The thermometer might have said 90° last Saturday, but I swear it was much hotter. Maybe not so hot as humid. Stepping outside I needed to forcefully push myself through the thick, hot air, each step forward needing complete attention and concentration. And this was at 9am. My husband lay in bed, comfortably bundled under the covers in our over air conditioned bedroom. But I was on a mission. Perhaps my last free weekend to get cherries, I wanted to make sure I had plenty to last through the winter.
When I arrived at Grand Army Plaza, the sun seemed to have gotten significantly hotter and pull closer after just a short 20 minute train ride. Grand Army is one of my favorite markets and the most convenient “big” market to my apartment, but it offers no shade other than the flimsy popup farm tents. I tried to stay under cover but it was a lost cause. I was surprised to see that in just one week the market had come alive with summer produce. Sweet corn, juicy peaches and heirloom tomatoes seemed to be everywhere. I collected a few of each but stayed true to my plan. Sweet bing and sour cherries both beckoned to me. Both equally delicious but drastically different. The heat left me with no energy to choose favorites so I did what anyone in my situation would do. I went home some of each, a little more than 4 pounds each.
Locavore living isn’t always easy. The bulk of our winter food consists of root vegetables, beans, grains, greens, frozen and canned stuff. We cheat a bit, mostly with stuff we wouldn’t be able to get around here anyway like citrus and avocados. But for the most part we try to live locally. So when spring arrives and the Greenmarkets start showing evidence of food other than cellared winter produce, you can imagine I get a bit excited. Too excited, maybe. I fill my bags with asparagus, ramps, lettuce and quarts of strawberries, completely ignoring how perishable some items are and there’s only two mouths to feed. I started canning for just that reason, to make sure we weren’t wasting things. Most meals use a little of this and a little of that, leaving me with odd quantities of produce left over, threatening to spoil. In the winter, all these things would easily be tossed into a kitchen sink stew, cooking on the stove or in the slow cooker for hours, maybe with some beef or sausage. However in the warmth of the summer, I want nothing like that. So my kitchen sink meals get a bit more creative.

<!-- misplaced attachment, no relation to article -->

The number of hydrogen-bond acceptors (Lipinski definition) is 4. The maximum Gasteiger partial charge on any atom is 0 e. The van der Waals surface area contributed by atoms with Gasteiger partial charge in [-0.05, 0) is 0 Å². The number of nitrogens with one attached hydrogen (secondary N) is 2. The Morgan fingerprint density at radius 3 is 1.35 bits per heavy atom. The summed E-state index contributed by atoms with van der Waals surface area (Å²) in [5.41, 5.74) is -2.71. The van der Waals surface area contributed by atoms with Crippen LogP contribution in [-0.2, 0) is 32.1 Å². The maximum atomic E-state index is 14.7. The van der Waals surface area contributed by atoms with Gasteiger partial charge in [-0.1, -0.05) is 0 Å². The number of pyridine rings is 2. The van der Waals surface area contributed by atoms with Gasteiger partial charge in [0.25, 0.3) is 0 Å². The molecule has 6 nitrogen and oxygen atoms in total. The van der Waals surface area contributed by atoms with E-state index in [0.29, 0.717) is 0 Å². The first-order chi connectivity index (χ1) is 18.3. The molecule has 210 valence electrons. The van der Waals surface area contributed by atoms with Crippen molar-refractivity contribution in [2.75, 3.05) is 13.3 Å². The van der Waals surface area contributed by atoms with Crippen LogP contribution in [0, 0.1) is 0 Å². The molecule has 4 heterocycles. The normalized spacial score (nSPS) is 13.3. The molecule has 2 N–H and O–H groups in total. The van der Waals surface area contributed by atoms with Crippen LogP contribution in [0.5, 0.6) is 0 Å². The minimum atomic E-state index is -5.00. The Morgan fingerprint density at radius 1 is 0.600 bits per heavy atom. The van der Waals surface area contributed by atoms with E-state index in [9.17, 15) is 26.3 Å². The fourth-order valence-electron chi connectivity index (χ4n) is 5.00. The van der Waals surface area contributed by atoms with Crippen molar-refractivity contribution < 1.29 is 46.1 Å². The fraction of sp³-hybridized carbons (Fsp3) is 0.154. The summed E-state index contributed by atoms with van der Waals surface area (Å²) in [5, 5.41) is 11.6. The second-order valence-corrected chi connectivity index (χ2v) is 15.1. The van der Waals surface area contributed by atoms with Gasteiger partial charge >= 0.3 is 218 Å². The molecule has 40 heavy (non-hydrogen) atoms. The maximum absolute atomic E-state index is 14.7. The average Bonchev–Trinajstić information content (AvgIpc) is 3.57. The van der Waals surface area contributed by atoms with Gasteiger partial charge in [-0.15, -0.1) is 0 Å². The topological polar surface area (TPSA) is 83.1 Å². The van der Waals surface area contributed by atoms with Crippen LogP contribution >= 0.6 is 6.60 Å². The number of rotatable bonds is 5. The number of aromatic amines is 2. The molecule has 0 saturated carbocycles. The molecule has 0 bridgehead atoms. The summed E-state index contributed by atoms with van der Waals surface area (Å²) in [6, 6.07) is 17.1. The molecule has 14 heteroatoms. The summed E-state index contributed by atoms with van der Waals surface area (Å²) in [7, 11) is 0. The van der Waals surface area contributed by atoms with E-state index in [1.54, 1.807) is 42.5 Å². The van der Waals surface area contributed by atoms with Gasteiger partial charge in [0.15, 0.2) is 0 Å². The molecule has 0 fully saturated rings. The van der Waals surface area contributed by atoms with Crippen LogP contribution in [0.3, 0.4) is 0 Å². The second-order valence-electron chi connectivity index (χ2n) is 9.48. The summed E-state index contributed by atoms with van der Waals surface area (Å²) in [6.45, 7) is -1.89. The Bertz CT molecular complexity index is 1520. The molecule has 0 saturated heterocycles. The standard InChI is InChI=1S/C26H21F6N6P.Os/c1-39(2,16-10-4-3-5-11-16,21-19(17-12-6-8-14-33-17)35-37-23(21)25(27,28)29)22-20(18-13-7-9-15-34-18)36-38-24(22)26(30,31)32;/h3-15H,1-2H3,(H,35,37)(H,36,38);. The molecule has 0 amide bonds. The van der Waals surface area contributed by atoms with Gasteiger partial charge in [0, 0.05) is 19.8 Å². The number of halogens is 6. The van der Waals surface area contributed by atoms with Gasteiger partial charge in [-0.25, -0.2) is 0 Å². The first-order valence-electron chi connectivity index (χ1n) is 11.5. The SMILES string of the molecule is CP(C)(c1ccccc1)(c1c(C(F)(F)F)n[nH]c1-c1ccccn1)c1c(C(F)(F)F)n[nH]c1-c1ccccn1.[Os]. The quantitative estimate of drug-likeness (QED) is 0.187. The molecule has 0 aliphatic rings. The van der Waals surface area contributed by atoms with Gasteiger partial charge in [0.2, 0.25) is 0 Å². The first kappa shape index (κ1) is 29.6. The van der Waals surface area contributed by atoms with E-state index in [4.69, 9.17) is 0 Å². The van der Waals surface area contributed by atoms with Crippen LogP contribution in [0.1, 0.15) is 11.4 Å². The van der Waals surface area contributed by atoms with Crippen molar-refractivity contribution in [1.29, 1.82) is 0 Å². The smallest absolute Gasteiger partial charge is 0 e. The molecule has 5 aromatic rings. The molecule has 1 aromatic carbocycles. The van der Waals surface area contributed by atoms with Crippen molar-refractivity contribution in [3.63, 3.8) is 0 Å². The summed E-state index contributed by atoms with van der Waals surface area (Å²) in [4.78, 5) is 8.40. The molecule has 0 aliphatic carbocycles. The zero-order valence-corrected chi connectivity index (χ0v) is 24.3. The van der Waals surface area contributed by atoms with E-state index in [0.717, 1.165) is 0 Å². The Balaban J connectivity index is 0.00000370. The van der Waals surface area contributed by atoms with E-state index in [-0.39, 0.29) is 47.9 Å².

It just isn’t spring without asparagus. I slept in a little last Saturday. I knew I had to get to the greenmarket early to guarantee the freshest produce, but with the weather being extra soggy, I figured an extra hour wouldn’t really matter. Boy was I wrong. Note to self: Greenmarket shoppers are hardcore. Rain, sleet, snow or torrential downpour. They’ll be there, especially during the early weeks of spring where a bunch of green asparagus or rosy red rhubarb is like a blinding ray of sunshine among an otherwise grey day. So if you want the good stuff, you better be there bright and early too.
Honestly, if I went back in time and told my 10 year old self I loved Brussels Sprouts, she’d probably cry. No, I wasn’t really one to cry. Kicked or bitten would be more like it. Luckily she’s back there, and my present self is safe so I can go back to shoveling mounds of Brussels Sprouts into my mouth.